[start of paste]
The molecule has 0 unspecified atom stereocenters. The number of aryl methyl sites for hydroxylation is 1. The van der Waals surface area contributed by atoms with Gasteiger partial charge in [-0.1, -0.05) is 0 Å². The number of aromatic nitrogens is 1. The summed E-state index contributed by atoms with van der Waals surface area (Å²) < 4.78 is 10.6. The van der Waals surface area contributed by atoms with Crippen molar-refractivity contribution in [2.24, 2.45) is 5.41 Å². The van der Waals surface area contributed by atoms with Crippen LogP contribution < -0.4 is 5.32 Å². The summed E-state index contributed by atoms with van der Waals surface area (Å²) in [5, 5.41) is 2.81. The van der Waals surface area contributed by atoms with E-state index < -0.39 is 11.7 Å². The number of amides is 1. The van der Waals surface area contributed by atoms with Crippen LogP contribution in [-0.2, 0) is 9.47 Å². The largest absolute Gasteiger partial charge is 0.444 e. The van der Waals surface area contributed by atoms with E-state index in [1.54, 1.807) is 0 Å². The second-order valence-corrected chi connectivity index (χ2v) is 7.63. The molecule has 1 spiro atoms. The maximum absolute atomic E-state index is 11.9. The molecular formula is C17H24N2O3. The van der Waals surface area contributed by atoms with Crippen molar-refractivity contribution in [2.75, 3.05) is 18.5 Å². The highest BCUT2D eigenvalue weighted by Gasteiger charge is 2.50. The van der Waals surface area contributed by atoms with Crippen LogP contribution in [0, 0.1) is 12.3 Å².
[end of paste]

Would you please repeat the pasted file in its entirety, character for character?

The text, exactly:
The molecule has 0 unspecified atom stereocenters. The number of aryl methyl sites for hydroxylation is 1. The van der Waals surface area contributed by atoms with Gasteiger partial charge in [-0.1, -0.05) is 0 Å². The number of aromatic nitrogens is 1. The summed E-state index contributed by atoms with van der Waals surface area (Å²) < 4.78 is 10.6. The van der Waals surface area contributed by atoms with Crippen molar-refractivity contribution in [2.24, 2.45) is 5.41 Å². The van der Waals surface area contributed by atoms with Crippen LogP contribution < -0.4 is 5.32 Å². The summed E-state index contributed by atoms with van der Waals surface area (Å²) in [5, 5.41) is 2.81. The van der Waals surface area contributed by atoms with E-state index < -0.39 is 11.7 Å². The number of amides is 1. The van der Waals surface area contributed by atoms with Crippen LogP contribution in [-0.2, 0) is 9.47 Å². The largest absolute Gasteiger partial charge is 0.444 e. The van der Waals surface area contributed by atoms with E-state index in [1.54, 1.807) is 0 Å². The second-order valence-corrected chi connectivity index (χ2v) is 7.63. The molecule has 1 spiro atoms. The maximum absolute atomic E-state index is 11.9. The molecular formula is C17H24N2O3. The van der Waals surface area contributed by atoms with Crippen molar-refractivity contribution in [2.75, 3.05) is 18.5 Å². The highest BCUT2D eigenvalue weighted by Gasteiger charge is 2.50. The van der Waals surface area contributed by atoms with Crippen LogP contribution in [0, 0.1) is 12.3 Å².